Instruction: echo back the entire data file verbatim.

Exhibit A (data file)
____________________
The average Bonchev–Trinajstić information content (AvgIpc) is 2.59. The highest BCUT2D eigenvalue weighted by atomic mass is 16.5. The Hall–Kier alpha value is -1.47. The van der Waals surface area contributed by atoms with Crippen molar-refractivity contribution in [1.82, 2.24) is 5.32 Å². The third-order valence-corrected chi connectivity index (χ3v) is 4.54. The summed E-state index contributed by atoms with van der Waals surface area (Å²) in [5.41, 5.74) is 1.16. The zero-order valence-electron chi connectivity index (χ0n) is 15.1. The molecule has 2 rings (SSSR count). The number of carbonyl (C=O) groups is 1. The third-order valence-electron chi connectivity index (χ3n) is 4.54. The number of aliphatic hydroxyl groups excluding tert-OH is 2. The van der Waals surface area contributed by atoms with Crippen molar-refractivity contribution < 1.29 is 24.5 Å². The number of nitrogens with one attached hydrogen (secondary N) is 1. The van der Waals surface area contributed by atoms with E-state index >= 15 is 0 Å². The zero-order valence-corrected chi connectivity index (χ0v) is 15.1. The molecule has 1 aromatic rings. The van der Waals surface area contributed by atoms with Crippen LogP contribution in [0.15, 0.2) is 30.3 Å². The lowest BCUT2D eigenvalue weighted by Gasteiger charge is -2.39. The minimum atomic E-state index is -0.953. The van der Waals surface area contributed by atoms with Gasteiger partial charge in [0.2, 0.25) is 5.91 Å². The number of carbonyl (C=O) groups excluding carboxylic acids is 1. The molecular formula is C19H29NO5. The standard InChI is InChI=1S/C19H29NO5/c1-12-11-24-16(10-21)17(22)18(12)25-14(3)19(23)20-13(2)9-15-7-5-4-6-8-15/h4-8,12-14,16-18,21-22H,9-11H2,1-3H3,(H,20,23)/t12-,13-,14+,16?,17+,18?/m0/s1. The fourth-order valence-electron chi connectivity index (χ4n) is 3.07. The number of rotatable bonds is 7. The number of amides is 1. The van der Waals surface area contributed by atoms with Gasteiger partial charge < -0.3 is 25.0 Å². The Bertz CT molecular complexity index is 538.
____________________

The average Bonchev–Trinajstić information content (AvgIpc) is 2.59. The highest BCUT2D eigenvalue weighted by atomic mass is 16.5. The Hall–Kier alpha value is -1.47. The van der Waals surface area contributed by atoms with Crippen molar-refractivity contribution in [1.82, 2.24) is 5.32 Å². The third-order valence-corrected chi connectivity index (χ3v) is 4.54. The summed E-state index contributed by atoms with van der Waals surface area (Å²) in [5.41, 5.74) is 1.16. The zero-order valence-electron chi connectivity index (χ0n) is 15.1. The molecule has 2 rings (SSSR count). The number of carbonyl (C=O) groups is 1. The third-order valence-electron chi connectivity index (χ3n) is 4.54. The number of aliphatic hydroxyl groups excluding tert-OH is 2. The van der Waals surface area contributed by atoms with Crippen molar-refractivity contribution < 1.29 is 24.5 Å². The number of nitrogens with one attached hydrogen (secondary N) is 1. The van der Waals surface area contributed by atoms with E-state index >= 15 is 0 Å². The zero-order valence-corrected chi connectivity index (χ0v) is 15.1. The molecule has 1 aromatic rings. The van der Waals surface area contributed by atoms with Crippen LogP contribution in [0.15, 0.2) is 30.3 Å². The lowest BCUT2D eigenvalue weighted by Gasteiger charge is -2.39. The minimum atomic E-state index is -0.953. The van der Waals surface area contributed by atoms with Gasteiger partial charge in [0.2, 0.25) is 5.91 Å². The number of carbonyl (C=O) groups excluding carboxylic acids is 1. The molecular formula is C19H29NO5. The standard InChI is InChI=1S/C19H29NO5/c1-12-11-24-16(10-21)17(22)18(12)25-14(3)19(23)20-13(2)9-15-7-5-4-6-8-15/h4-8,12-14,16-18,21-22H,9-11H2,1-3H3,(H,20,23)/t12-,13-,14+,16?,17+,18?/m0/s1. The fourth-order valence-electron chi connectivity index (χ4n) is 3.07. The number of rotatable bonds is 7. The number of amides is 1. The van der Waals surface area contributed by atoms with Gasteiger partial charge < -0.3 is 25.0 Å². The Bertz CT molecular complexity index is 538.